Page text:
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  • Aaryan Doshi

What is blockchain?

Blockchain image: adobe firefly

What really is a blockchain? In my journey to understand how fintech can enable a circular economy I came across this term often. If you do a google search or even ask ChatGPT, you will find lots of explanations of what a blockchain is.

Some things become apparent very quickly:

  • A blockchain is secure because it cannot be tampered with - but why?

  • A blockchain is decentralized and therefore better than a centralized system - but how?

  • A blockchain uses an intermediary to validate transactions - but then how is it different than a normal intermediary like a bank?

For every “situation” or “example” I encountered, I would find asking myself “but I can solve that without using a blockchain”. So here is my attempt to frame blockchain in a way that I can explain to my peers.

We have all learnt about Linked Lists in Computer Science Class. A linked list contains a sequence (chain) of nodes and each node points to the previous or the next node in the sequence. A node holds data or anything of value. In our CS class we learn about manipulating the linked list by operations such as insert, update or remove. So in a normal linked list structure we can:

  • Add or insert a new node

  • Change the node positions, i.e. changing the positions of the nodes in the list

  • Update the data in the node

  • Remove a node from the list

However, what if there was a “special” kind of linked list with four variances from a normal linked list:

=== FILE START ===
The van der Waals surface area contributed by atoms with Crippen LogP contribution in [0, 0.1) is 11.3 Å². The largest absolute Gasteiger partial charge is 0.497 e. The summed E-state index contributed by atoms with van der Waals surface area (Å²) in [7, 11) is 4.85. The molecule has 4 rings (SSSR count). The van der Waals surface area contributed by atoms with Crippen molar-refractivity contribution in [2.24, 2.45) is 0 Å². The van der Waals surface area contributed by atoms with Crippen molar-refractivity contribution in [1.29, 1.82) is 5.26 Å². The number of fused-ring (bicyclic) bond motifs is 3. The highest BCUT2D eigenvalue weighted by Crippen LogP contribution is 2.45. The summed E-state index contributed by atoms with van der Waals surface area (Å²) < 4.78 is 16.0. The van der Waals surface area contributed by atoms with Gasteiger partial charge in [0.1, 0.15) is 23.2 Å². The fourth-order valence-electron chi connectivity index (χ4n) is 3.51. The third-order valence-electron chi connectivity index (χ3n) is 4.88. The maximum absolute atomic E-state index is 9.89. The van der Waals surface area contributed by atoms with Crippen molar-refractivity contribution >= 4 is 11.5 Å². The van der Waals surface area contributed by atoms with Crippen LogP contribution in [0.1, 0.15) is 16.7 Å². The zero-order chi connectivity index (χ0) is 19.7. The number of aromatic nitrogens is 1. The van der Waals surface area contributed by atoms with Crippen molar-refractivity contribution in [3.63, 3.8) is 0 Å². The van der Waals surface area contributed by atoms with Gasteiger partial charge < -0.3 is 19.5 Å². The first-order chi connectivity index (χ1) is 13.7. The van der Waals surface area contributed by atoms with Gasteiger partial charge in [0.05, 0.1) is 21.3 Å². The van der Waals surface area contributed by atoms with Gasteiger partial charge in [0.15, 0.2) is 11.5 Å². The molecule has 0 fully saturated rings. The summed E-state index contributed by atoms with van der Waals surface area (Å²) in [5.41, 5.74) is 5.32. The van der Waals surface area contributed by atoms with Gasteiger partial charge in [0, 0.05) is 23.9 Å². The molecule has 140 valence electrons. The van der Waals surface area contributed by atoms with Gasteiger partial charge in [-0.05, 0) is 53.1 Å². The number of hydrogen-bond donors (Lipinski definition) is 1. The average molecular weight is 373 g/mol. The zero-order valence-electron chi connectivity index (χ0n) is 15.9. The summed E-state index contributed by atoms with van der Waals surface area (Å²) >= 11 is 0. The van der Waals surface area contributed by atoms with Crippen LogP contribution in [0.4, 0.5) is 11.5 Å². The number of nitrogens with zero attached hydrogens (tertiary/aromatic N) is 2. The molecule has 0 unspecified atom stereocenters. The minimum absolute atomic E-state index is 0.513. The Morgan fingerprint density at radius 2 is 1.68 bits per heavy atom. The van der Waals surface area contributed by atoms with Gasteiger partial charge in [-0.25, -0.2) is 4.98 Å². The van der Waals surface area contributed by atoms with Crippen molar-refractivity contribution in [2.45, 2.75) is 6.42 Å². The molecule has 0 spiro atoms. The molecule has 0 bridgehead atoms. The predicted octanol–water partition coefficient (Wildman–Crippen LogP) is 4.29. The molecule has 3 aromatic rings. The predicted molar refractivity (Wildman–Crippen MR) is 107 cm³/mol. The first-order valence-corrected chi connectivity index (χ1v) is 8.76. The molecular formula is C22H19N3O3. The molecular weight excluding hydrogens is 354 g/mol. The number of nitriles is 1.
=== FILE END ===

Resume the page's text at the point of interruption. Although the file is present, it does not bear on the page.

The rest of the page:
1. Only allow insert operations - meaning that we can no longer remove any nodes or change the positions of the nodes in the list. In this specialized list, we can only insert nodes to the end of the list.

  2. Each node in the list must at least have a unique key (alphanumeric characters) that identifies the node in the list.

  3. Instead of holding a reference to the next node or the previous node, each node stores the unique key of the previous node

  4. Each node in the list also maintains a copy of the entire list

So now we have a list of nodes with each node having a unique key and then also keeping the unique for the previous node in the list as well as maintaining copy of this sequence.

Now replace the word “list” with chain, the word node with “block” and the word “unique key” with “hash” i.e. we have a chain of blocks with each block having a unique hash! And that in a nutshell is a blockchain.

A blockchain is a special kind of linked list that only supports insert operations to introduce new blocks (nodes) in the list. Each block has a unique hash (key) and also stores the hash for the previous block in the chain. Each block also maintains a copy of the chain.


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